Targeting Acanthamoeba proteins interaction with flavonoids of Propolis extract by in vitro and in silico studies for promising therapeutic effects

Imran Sama-ae and Suthinee Sangkanu and Abolghasem Siyadatpanah and Roghayeh Norouzi and Julalak Chuprom and Watcharapong Mitsuwan and Sirirat Surinkaew and Rachasak Boonhok and Alok K. Paul and Tooba Mahboob and Najme Sadat Abtahi and Tajudeen O. Jimoh and Sónia M.R. Oliveira and Madhu Gupta and Chea Sin and Maria de Lourdes Pereira and Polrat Wilairatana and Christophe Patrice Andie Wiart and Mohammed Rahmatullah and Karma G. Dolma and Veeranoot Nissapatorn (2023) Targeting Acanthamoeba proteins interaction with flavonoids of Propolis extract by in vitro and in silico studies for promising therapeutic effects. F1000Research, 11 (1274). pp. 1-29. ISSN 2046-1402

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Background: Propolis is a natural resinous mixture produced by bees. It provides beneficial effects on human health in the treatment/management of many diseases. The present study was performed to demonstrate the anti-Acanthamoeba activity of ethanolic extracts of Propolis samples from Iran. The interactions of the compounds and essential proteins of Acanthamoeba were also visualized through docking simulation. Methods: The minimal inhibitory concentrations (MICs) of Propolis extract against Acanthamoeba trophozoites and cysts was determined in vitro. In addition, two-fold dilutions of each of agents were tested for encystment, excystment and adhesion inhibitions. Three major compounds of Propolis extract such as chrysin, tectochrysin and pinocembrin have been selected in molecular docking approach to predict the compounds that might be responsible for encystment, excystment and adhesion inhibitions of A. castellanii. Furthermore, to confirm the docking results, molecular dynamics (MD) simulations were also carried out for the most promising two ligand-pocket complexes from docking studies. Results: The minimal inhibitory concentrations (MICs) 62.5 and 125 µg/mL of the most active Propolis extract were assessed in trophozoites stage of Acanthamoeba castellanii ATCC30010 and ATCC50739, respectively. At concentrations lower than their MICs values (1/16 MIC), Propolis extract revealed inhibition of encystation. However, at 1/2 MIC, it showed a potential inhibition of excystation and anti-adhesion. The molecular docking and dynamic simulation revealed the potential capability of Pinocembrin to form hydrogen bonds with A. castellanii Sir2 family protein (AcSir2), an encystation protein of high relevance for this process in Acanthamoeba. Conclusions: The results provided a candidate for the development of therapeutic drugs against Acanthamoeba infection. In vivo experiments and clinical trials are necessary to support this claim.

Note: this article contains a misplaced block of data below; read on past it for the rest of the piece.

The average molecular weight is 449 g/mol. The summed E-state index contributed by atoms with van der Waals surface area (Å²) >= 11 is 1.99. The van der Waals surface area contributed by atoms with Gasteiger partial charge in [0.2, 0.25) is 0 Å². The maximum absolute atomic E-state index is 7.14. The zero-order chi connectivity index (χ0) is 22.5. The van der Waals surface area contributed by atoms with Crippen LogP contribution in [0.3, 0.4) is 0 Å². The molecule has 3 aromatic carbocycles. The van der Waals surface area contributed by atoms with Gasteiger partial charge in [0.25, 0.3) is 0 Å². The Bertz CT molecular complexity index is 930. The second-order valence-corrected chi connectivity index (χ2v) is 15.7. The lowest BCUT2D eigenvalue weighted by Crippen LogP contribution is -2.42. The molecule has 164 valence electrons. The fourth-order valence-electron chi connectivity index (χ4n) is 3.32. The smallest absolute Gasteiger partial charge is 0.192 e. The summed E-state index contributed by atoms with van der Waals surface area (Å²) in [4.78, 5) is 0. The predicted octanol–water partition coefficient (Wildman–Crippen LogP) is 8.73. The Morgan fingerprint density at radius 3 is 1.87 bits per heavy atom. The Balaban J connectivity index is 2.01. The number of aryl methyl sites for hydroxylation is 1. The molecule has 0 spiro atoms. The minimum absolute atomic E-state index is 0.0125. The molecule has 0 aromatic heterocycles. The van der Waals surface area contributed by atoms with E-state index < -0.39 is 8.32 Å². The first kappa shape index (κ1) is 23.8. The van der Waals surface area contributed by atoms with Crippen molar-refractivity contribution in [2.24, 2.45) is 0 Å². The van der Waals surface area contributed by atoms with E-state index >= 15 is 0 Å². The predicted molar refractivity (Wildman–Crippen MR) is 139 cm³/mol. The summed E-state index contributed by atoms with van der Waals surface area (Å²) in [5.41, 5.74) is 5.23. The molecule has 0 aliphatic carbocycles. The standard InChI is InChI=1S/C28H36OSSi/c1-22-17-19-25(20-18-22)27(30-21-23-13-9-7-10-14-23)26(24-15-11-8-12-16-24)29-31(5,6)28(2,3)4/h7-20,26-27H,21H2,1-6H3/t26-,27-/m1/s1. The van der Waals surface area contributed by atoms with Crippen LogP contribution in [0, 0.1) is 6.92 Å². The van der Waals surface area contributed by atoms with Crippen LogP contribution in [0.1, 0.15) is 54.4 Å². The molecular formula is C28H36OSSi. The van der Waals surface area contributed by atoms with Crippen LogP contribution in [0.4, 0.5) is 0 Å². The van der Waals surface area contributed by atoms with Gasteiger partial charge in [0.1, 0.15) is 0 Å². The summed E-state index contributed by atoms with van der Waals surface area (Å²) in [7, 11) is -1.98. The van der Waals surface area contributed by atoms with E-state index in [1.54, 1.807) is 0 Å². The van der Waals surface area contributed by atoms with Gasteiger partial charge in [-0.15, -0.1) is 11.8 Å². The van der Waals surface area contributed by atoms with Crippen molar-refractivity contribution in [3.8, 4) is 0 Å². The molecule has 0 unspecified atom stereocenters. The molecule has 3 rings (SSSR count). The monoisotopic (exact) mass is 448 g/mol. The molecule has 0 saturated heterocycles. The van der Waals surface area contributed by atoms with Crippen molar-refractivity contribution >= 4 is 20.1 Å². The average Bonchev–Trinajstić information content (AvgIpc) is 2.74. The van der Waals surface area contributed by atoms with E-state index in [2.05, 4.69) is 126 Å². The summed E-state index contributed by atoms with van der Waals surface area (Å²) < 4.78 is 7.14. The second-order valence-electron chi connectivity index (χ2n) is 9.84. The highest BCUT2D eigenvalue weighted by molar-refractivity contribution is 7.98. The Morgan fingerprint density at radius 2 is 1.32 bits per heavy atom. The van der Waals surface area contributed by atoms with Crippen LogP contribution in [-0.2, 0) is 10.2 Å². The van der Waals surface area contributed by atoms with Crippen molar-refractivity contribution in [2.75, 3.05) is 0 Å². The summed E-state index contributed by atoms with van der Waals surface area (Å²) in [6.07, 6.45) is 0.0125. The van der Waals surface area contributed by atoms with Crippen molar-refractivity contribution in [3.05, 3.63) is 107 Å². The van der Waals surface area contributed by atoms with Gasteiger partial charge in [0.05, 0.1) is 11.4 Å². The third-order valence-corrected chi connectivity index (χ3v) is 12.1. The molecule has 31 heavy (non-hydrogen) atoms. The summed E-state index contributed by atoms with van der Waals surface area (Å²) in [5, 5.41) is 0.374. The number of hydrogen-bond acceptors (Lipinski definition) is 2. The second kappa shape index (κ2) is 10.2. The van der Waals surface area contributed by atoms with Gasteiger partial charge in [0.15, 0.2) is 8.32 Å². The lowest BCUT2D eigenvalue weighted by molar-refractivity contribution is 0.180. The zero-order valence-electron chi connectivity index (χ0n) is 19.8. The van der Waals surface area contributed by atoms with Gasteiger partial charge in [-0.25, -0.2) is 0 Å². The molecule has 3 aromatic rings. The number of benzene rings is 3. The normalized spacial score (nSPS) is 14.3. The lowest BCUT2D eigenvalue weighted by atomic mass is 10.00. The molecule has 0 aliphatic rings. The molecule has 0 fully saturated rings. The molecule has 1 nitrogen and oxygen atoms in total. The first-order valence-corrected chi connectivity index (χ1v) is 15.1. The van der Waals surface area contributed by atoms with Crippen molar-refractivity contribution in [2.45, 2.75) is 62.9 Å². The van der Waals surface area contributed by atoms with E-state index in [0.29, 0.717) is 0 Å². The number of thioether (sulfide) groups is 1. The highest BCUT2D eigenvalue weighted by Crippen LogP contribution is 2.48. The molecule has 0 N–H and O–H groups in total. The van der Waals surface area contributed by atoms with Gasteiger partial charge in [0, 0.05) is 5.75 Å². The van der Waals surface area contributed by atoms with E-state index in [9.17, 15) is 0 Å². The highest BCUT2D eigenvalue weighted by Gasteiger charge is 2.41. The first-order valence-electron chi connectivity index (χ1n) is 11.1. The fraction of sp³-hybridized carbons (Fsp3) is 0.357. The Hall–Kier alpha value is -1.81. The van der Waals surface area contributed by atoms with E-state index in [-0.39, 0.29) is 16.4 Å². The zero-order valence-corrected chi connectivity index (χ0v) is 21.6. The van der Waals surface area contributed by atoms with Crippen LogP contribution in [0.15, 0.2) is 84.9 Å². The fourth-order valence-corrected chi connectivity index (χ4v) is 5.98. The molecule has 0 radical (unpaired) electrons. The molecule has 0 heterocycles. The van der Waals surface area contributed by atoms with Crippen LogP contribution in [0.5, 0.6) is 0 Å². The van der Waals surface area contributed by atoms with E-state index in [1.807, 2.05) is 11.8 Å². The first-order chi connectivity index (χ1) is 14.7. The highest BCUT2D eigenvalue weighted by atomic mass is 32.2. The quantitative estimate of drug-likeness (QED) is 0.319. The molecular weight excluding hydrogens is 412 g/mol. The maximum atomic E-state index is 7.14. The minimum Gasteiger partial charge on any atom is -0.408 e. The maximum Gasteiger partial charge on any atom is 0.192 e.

Item Type: Article
Keyword: Propolis extract, anti-Acanthamoeba activity, encystation, pinocembrin, molecular docking, and dynamic simulation
Subjects: Q Science > QL Zoology > QL1-991 Zoology > QL360-599.82 Invertebrates
R Medicine > RM Therapeutics. Pharmacology > RM1-950 Therapeutics. Pharmacology > RM300-666 Drugs and their actions
Department: INSTITUTE > Institute for Tropical Biology and Conservation
Date Deposited: 07 Jul 2023 14:36
Last Modified: 07 Jul 2023 14:36

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